A classic us-against-everyone mentality nearly paid off brilliantly for Adelaide, but instead they were shattered after the AFL preliminary final loss to Hawthorn.
After slumping to 14th last season, the Crows won the pre-season competition, finished second in the home-and-away season and on Saturday came within five points of their first grand final since the 1998 premiership.
First-year senior coach Brenton Sanderson was full of praise for his team and readily admitted they wanted to prove the critics wrong.
"There are a lot of tears in the changeroom," Sanderson said.
"I don't think I've seen a group so disappointed and I think it's because we really wanted to shock you (media).
"No one picked us, no one thought we'd get to this far let alone that point in the game.
"But we had strong belief within our group that we could win today."
Sanderson said throughout the season, Adelaide were defying outside expectations.
They choked in their qualifying final loss to Sydney, but then rallied brilliantly to beat Fremantle in a semi-final and came so close to an epic upset against Hawthorn.
Adding to the pain of the loss, it was the last game for Crows veteran Michael Doughty.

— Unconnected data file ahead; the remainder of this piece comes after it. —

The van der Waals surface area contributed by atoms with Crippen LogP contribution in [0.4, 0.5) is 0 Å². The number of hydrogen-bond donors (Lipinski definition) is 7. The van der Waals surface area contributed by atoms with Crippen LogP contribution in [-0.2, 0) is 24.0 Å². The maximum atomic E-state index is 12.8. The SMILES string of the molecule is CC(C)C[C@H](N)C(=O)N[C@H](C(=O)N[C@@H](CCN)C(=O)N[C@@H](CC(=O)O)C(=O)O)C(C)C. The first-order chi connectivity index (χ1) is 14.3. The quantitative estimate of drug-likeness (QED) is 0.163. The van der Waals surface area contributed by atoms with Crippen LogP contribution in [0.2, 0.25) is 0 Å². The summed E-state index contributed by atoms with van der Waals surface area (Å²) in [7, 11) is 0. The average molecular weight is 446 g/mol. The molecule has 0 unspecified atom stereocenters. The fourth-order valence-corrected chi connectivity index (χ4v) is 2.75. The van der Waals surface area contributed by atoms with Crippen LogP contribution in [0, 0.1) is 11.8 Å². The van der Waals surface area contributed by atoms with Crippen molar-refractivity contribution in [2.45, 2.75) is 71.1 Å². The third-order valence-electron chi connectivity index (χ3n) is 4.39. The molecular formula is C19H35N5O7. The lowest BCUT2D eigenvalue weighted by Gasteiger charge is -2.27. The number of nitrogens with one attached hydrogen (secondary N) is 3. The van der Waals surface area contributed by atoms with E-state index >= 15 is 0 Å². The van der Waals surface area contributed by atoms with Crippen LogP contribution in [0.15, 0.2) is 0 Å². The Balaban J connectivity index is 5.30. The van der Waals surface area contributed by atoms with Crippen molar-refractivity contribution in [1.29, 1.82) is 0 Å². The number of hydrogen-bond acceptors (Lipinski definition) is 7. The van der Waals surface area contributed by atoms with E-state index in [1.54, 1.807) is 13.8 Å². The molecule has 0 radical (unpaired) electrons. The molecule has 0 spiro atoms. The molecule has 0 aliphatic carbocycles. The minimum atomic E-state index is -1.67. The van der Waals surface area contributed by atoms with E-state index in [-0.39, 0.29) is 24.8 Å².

Sanderson said over the off-season, Adelaide would have to manage much greater expectations about their performance.
"Next year, we will be expected to finish where we left off this year," he said.
"We have to live with that through the summer and field questions about that over most of the summer."
For all the bravery of Saturday's loss, it was their fourth preliminary final loss since the 1997-98 premierships.
Sanderson said there was a good feeling at the pre-game meeting as the Crows went over their plan to beat the Hawks.
One of the keys was shutting down what Sanderson called Hawthorn's "mark chains" - their ability to set up team-mates down the ground with accurate kicks.
He and Hawks coach Alastair Clarkson said separately that the third term was crucial.
Hawthorn kicked four unanswered goals to take the initiative from Adelaide and set up the epic final term.
Sanderson said they would now use the game as a teaching tool for the players over the summer - and no doubt to spur them for greater efforts next season.
"I'm sure we'll look at that game a lot, as painful as it might be, just to see areas where we could have improved and maybe used the ball a little bit better," he said.
"God, they're hard - they're so hard to win and it's almost like Hawthorn now, they get to a grand final and the pressure is off.
"It's a big game for them next week.
"Everyone wrote us off, that's fine, because Hawthorn should have been the favourites.
"But the underdogs, sometimes you never know."